When you look at your meals of the day, they do take place at different times so a reasonable argument can be made that the content of them should be tailored accordingly from an optimal nutrition standpoint. Do you think that the nutritional implications of your meal timing were taken into account when our past generations set about creating traditions? We’ll answer that for you – they didn’t.
Let’s start with breakfast because it’s easily the most ridiculous example. The fact that we eat it first thing in the morning is a bit odd. As part of the process of waking up, our body releases cortisol and growth hormones that are part of mobilising energy stores to bring glucose into the bloodstream and provide us with the energy to get started in our day.
As we’ve discussed, this is part of the logic behind why Intermittent Fasting is quite natural for us, but regardless of when you eat breakfast, it’s the first meal of the day. Bear in mind that your body hasn’t had food for anywhere from 6-18 hours. For most, this is the longest period they go without eating, and thus their body is most sensitive to what they eat.
These facts aside, there’s no difference between breakfast and other meals of the day, yet, for some reason, we seem to think it’s absurd to eat vegetables in the morning. The only green we deem acceptable is avocado, and even then that’s only something hipsters have brought to the fore recently.
Tradition has everything as beige as possible. America made cereal the go-to meal. Canadians dribble syrup over pancakes. Europe popularised bread & pastries… Sugar, sugar, sugar, with barely any nutrient value and mostly pre-processed so that they are short on fibre and quickly digested by our starving stomachs. Even unprocessed oats get topped with bananas and sweetened with honey or sugar.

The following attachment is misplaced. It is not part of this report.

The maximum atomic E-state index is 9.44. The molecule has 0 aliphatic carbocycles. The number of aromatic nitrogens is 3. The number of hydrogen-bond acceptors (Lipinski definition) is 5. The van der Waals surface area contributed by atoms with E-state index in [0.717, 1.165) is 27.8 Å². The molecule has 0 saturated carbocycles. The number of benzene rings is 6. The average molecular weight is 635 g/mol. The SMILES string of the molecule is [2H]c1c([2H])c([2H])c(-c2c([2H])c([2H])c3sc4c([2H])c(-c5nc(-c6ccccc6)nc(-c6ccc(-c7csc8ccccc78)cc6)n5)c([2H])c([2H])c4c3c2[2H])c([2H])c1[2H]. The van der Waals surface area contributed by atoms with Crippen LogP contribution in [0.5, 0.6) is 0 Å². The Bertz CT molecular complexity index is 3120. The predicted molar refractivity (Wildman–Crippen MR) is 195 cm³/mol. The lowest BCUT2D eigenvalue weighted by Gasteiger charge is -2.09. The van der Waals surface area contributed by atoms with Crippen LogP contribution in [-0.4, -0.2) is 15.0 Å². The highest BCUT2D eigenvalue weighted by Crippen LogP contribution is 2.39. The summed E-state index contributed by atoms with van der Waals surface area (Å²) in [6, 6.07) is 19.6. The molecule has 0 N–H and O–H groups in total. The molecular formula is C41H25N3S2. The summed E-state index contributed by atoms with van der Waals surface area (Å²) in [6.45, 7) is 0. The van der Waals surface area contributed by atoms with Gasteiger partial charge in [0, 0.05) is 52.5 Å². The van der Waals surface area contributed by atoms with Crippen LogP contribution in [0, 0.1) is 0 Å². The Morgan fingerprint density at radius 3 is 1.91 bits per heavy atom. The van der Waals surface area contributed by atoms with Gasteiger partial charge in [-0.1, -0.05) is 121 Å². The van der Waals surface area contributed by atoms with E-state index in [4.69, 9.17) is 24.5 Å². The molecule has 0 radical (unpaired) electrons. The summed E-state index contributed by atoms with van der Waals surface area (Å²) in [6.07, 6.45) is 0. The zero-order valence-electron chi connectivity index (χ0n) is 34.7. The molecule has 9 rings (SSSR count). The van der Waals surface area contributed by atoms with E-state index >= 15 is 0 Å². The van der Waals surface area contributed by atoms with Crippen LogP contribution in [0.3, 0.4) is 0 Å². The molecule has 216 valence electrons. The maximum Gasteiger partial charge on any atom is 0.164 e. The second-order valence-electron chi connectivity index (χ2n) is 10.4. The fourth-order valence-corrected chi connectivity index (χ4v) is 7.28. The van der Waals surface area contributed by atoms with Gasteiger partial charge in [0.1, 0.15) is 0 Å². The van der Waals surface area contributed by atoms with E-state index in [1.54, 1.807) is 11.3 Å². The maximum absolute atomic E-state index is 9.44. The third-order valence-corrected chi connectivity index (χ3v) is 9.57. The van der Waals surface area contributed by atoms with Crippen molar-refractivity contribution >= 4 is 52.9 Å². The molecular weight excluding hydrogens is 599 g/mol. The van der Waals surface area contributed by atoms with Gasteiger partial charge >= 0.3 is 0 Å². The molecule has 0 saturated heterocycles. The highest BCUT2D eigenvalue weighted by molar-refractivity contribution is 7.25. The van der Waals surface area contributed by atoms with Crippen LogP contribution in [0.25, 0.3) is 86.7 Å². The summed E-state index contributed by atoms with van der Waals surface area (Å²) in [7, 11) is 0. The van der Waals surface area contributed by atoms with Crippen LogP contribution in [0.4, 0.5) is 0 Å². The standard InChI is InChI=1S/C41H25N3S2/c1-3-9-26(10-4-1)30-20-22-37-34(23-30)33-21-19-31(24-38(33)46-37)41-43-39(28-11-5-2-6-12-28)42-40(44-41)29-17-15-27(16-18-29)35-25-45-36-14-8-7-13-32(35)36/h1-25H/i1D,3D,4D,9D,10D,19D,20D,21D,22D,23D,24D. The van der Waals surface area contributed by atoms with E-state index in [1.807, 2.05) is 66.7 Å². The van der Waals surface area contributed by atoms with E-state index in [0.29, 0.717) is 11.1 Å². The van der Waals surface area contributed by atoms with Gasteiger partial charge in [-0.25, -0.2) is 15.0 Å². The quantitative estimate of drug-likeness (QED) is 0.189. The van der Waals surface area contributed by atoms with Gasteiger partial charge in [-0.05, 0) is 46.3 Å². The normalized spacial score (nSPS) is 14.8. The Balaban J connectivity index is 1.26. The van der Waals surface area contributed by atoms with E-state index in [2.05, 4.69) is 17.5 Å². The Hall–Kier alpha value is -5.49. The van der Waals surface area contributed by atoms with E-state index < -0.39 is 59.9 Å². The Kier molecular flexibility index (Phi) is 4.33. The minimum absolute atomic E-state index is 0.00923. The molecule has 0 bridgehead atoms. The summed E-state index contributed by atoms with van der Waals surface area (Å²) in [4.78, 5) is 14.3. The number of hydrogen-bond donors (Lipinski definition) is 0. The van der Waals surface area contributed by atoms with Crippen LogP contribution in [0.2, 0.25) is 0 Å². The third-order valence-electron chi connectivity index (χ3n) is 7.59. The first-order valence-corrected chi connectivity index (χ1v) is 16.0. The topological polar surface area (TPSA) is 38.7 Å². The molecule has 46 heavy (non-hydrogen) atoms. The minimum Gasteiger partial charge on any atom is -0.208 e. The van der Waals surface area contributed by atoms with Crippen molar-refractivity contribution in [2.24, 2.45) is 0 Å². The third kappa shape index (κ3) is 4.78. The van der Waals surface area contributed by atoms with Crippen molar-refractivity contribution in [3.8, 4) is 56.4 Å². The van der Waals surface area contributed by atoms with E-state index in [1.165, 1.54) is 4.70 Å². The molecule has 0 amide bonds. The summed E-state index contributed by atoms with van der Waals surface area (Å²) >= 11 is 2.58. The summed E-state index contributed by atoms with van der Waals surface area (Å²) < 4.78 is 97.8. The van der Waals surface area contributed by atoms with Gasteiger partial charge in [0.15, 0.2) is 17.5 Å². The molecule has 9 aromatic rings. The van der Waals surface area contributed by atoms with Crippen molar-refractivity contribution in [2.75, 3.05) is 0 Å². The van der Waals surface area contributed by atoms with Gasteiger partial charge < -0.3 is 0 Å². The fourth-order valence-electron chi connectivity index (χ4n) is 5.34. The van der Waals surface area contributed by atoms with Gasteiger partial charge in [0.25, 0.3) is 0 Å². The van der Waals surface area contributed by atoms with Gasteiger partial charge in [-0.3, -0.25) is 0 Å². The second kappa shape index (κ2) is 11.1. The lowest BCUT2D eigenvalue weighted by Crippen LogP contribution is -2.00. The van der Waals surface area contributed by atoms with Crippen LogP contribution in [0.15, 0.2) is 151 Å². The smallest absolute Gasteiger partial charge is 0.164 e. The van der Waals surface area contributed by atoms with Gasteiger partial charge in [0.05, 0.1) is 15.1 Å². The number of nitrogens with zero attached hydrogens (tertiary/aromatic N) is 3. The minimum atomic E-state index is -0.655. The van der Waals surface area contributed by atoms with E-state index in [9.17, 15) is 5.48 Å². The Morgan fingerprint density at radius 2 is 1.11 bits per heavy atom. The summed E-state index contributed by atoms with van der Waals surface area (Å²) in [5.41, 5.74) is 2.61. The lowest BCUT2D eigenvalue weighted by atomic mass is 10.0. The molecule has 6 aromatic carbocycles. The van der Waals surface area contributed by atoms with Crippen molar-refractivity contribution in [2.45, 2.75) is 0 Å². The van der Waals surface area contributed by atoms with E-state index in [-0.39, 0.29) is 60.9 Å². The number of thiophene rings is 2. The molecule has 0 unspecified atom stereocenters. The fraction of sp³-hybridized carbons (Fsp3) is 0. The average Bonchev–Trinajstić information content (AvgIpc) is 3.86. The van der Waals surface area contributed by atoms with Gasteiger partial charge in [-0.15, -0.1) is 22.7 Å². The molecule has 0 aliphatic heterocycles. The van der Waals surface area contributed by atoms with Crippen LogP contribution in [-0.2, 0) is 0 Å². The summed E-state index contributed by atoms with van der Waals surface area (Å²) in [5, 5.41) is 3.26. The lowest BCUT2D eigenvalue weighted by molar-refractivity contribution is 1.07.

We've previously discussed insulin sensitivity and why it's important for your health. The key is to consume sugars when your blood sugar levels are low and your body needs it. This isn’t the morning unless you’ve woken up and smashed a workout that has depleted your glycogen stores.
There was a glimmer of hope several years ago when green smoothies came into fashion as a breakfast item; packed with colourful veg and full of nutrients. Have you ever tried putting broccoli, kale, cucumber and an apple in a blender though? Full of stringy bits and tastes like you’re licking your fingers after doing some gardening, people started juicing their ingredients instead. This removes all of the fibre that slows down the digestion of fruit and vegetable carbohydrates. As if that wasn’t enough, they then add fibre-free, sucrose-loaded pineapple juice, coconut water & 6 tablespoons of honey.
So that backfired too, especially because these people were then hungry again an hour later and snacking on office crackers because their 200 calorie breakfast had made them feel bloated but not actually given them any satiety.